AUSTIN, Texas — In late 2020, Brad Chandler quit his strategy job.

“I just realized that the direction the company was choosing to go in wasn’t one that I was necessarily aligned with,” he said. 

Millions of other Americans are quitting, too. In November 2021, 4.5 million Americans quit their jobs, according to the U.S. Bureau of Labor Statistics. In the same month, 6.7 million Americans were hired for new positions.

With the “Great Resignation” comes the “Great Rehiring.” Once people quit, they usually look for something new.

It took Chandler almost a year to find a full-time gig. Between interviews, he got his real estate license and tried nutrition consulting. He said the process of looking for a job made him feel isolated and lonely.

“You’d be doing rounds and rounds of interviews, talking with one person at a time, back with other people, presentations, and then nothing. So I was very disheartened to be honest,” he said.

Chandler would spend weeks or even months interviewing with one company, and then get passed up for the job.

“When you hear a ‘no’ at the end of a process, you don’t necessarily get any feedback. You don’t even necessarily hear a ‘no.’ You don’t hear anything,” he said. “I would wait for a month before they finally responded and said, ‘Oh, we’ve moved in another direction. We don’t really have any feedback for you. Thank you so much.’”

When the recruiting agency Betts reached out to him, the process was different. 

“It was so refreshing that I stopped my regular search, and I decided to get on board with Betts,” he said. 

RELATED: 'The Great Resignation': Burned-out employees leave jobs by the millions

Now, Chandler is the recruiter he wishes he had a year ago.

“It’s like I was born to do this,” he said. “It just feels so good. And bringing that energy to help other people along the process with something that can be so defeating at times is just… I love it. I think it’s great.”

Betts works with candidates and companies. It's focused on filling sales roles at tech companies. Recruiters interview their clients to understand what they want in a new position, and then pair them with a company that aligns with those goals.

Genevieve McLaughlin has worked in recruiting for almost four years now. She considers herself a match-maker.

“I match candidates with the best opportunity and match employers with the best candidates for their role,” she said.

Before the pandemic, McLaughlin said employees wanted things like a good company culture, a nice office environment and free snacks. Now, things have changed.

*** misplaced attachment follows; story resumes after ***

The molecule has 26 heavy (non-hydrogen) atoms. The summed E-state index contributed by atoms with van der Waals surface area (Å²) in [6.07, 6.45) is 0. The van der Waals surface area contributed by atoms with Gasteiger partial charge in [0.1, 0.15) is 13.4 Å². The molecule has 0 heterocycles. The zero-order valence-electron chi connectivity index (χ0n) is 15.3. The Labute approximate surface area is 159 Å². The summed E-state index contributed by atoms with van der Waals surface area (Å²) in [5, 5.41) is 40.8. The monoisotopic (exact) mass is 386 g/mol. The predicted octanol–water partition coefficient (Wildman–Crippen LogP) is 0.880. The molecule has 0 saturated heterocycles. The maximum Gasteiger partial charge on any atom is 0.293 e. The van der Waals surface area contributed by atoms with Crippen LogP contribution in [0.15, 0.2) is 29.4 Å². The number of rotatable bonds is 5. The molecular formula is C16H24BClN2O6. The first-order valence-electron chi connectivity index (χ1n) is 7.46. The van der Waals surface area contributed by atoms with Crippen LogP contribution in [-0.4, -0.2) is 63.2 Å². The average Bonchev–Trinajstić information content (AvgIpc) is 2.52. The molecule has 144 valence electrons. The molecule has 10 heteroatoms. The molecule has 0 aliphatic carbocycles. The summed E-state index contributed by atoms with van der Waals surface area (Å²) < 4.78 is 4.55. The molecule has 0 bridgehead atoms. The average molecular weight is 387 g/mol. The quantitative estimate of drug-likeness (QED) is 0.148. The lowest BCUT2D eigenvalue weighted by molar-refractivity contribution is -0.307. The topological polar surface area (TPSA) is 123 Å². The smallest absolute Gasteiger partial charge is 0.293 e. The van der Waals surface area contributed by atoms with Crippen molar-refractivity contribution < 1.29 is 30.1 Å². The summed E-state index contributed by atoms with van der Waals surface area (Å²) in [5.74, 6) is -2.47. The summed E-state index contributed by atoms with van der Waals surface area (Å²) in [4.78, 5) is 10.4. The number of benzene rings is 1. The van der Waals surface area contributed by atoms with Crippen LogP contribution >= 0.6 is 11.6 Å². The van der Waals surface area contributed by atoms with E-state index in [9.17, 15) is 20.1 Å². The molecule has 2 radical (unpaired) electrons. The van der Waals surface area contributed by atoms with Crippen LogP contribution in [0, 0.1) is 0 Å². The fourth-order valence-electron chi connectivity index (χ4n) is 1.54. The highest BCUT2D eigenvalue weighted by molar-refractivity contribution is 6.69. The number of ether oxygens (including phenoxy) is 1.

“We’re noticing a shift where, with the ‘Great Rehiring,’ candidates are asking for higher salaries, more for remote work or hybrid schedules,” she said. “They’re also asking for stock options and equity, especially with entry-level sales roles, which is something we didn’t see previously.”

It’s a candidate-driven market right now. McLaughlin said companies are realizing they have to change to meet those demands.

“Now that companies are focusing more on bringing on top talent, they’re realizing that they need to pivot in order to attract better candidates,” she said.

McLaughlin said candidates are receiving multiple offers from new employers and counteroffers from the company they’re trying to leave.

When hiring, companies are focusing on “intangibles,” which McLaughlin describes as how interested a candidate is in the company, if they’ll stay long term, and if they’re dedicated to the mission. This means companies are less focused on how much experience a candidate has; now, it’s more about their attitude toward the job.

McLaughlin and Chandler are happy to help candidates find what they’re looking for.

“Candidates want to feel seen, valued and heard,” Chandler said. “And if you as a company aren’t able to provide that from the get, it can actually cause problems later on in the hiring process. So a recruiting agency… is that bridge to help people feel valued as they’re going through the pipeline or even released. It makes onboarding a lot easier because candidates really feel like they’re home.” 

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